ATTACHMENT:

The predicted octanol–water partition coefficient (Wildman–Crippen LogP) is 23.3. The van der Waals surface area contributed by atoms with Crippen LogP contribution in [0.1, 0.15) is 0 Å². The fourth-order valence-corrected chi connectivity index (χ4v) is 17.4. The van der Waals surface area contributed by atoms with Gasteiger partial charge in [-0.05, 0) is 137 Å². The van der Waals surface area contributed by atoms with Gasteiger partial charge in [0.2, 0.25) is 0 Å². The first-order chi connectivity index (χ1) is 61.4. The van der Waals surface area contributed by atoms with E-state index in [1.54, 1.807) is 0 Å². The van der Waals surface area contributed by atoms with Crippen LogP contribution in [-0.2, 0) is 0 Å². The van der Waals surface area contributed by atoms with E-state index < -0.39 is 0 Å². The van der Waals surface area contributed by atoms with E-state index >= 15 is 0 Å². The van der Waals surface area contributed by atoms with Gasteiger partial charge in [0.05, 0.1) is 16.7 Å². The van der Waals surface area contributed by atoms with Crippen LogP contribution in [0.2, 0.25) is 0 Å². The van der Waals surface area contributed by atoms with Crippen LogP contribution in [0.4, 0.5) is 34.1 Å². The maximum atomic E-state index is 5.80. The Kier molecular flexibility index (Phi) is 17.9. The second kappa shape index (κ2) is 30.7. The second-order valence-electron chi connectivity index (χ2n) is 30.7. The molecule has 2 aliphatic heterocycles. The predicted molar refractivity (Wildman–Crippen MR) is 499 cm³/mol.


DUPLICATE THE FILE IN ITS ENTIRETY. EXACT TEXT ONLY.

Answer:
The predicted octanol–water partition coefficient (Wildman–Crippen LogP) is 23.3. The van der Waals surface area contributed by atoms with Crippen LogP contribution in [0.1, 0.15) is 0 Å². The fourth-order valence-corrected chi connectivity index (χ4v) is 17.4. The van der Waals surface area contributed by atoms with Gasteiger partial charge in [-0.05, 0) is 137 Å². The van der Waals surface area contributed by atoms with Gasteiger partial charge in [0.2, 0.25) is 0 Å². The first-order chi connectivity index (χ1) is 61.4. The van der Waals surface area contributed by atoms with E-state index in [1.54, 1.807) is 0 Å². The van der Waals surface area contributed by atoms with Crippen LogP contribution in [-0.2, 0) is 0 Å². The van der Waals surface area contributed by atoms with E-state index < -0.39 is 0 Å². The van der Waals surface area contributed by atoms with E-state index >= 15 is 0 Å². The van der Waals surface area contributed by atoms with Gasteiger partial charge in [0.05, 0.1) is 16.7 Å². The van der Waals surface area contributed by atoms with Crippen LogP contribution in [0.2, 0.25) is 0 Å². The van der Waals surface area contributed by atoms with Crippen LogP contribution in [0.4, 0.5) is 34.1 Å². The maximum atomic E-state index is 5.80. The Kier molecular flexibility index (Phi) is 17.9. The second kappa shape index (κ2) is 30.7. The second-order valence-electron chi connectivity index (χ2n) is 30.7. The molecule has 2 aliphatic heterocycles. The predicted molar refractivity (Wildman–Crippen MR) is 499 cm³/mol.